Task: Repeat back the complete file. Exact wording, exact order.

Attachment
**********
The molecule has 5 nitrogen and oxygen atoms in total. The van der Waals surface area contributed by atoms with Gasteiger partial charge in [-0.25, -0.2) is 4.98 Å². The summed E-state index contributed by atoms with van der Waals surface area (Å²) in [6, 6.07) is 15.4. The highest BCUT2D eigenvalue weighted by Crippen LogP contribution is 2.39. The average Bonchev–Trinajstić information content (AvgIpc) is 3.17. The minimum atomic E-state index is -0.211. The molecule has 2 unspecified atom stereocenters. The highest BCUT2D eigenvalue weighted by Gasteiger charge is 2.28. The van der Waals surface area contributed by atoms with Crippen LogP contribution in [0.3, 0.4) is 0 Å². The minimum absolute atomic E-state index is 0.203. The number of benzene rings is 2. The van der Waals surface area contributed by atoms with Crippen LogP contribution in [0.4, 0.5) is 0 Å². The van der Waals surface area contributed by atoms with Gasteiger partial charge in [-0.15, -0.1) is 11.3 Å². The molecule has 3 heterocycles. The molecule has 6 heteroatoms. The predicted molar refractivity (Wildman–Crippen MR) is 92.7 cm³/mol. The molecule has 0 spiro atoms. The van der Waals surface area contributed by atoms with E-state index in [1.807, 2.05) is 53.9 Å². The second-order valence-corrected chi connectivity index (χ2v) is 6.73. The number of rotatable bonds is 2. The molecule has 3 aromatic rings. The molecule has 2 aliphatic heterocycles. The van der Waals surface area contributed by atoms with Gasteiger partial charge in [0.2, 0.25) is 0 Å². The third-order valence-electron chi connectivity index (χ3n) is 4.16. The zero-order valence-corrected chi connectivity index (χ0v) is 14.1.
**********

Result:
The molecule has 5 nitrogen and oxygen atoms in total. The van der Waals surface area contributed by atoms with Gasteiger partial charge in [-0.25, -0.2) is 4.98 Å². The summed E-state index contributed by atoms with van der Waals surface area (Å²) in [6, 6.07) is 15.4. The highest BCUT2D eigenvalue weighted by Crippen LogP contribution is 2.39. The average Bonchev–Trinajstić information content (AvgIpc) is 3.17. The minimum atomic E-state index is -0.211. The molecule has 2 unspecified atom stereocenters. The highest BCUT2D eigenvalue weighted by Gasteiger charge is 2.28. The van der Waals surface area contributed by atoms with Crippen LogP contribution in [0.3, 0.4) is 0 Å². The minimum absolute atomic E-state index is 0.203. The number of benzene rings is 2. The van der Waals surface area contributed by atoms with Crippen LogP contribution in [0.4, 0.5) is 0 Å². The van der Waals surface area contributed by atoms with Gasteiger partial charge in [-0.15, -0.1) is 11.3 Å². The molecule has 3 heterocycles. The molecule has 6 heteroatoms. The predicted molar refractivity (Wildman–Crippen MR) is 92.7 cm³/mol. The molecule has 0 spiro atoms. The van der Waals surface area contributed by atoms with E-state index in [1.807, 2.05) is 53.9 Å². The second-order valence-corrected chi connectivity index (χ2v) is 6.73. The number of rotatable bonds is 2. The molecule has 3 aromatic rings. The molecule has 2 aliphatic heterocycles. The van der Waals surface area contributed by atoms with Gasteiger partial charge in [0.2, 0.25) is 0 Å². The third-order valence-electron chi connectivity index (χ3n) is 4.16. The zero-order valence-corrected chi connectivity index (χ0v) is 14.1.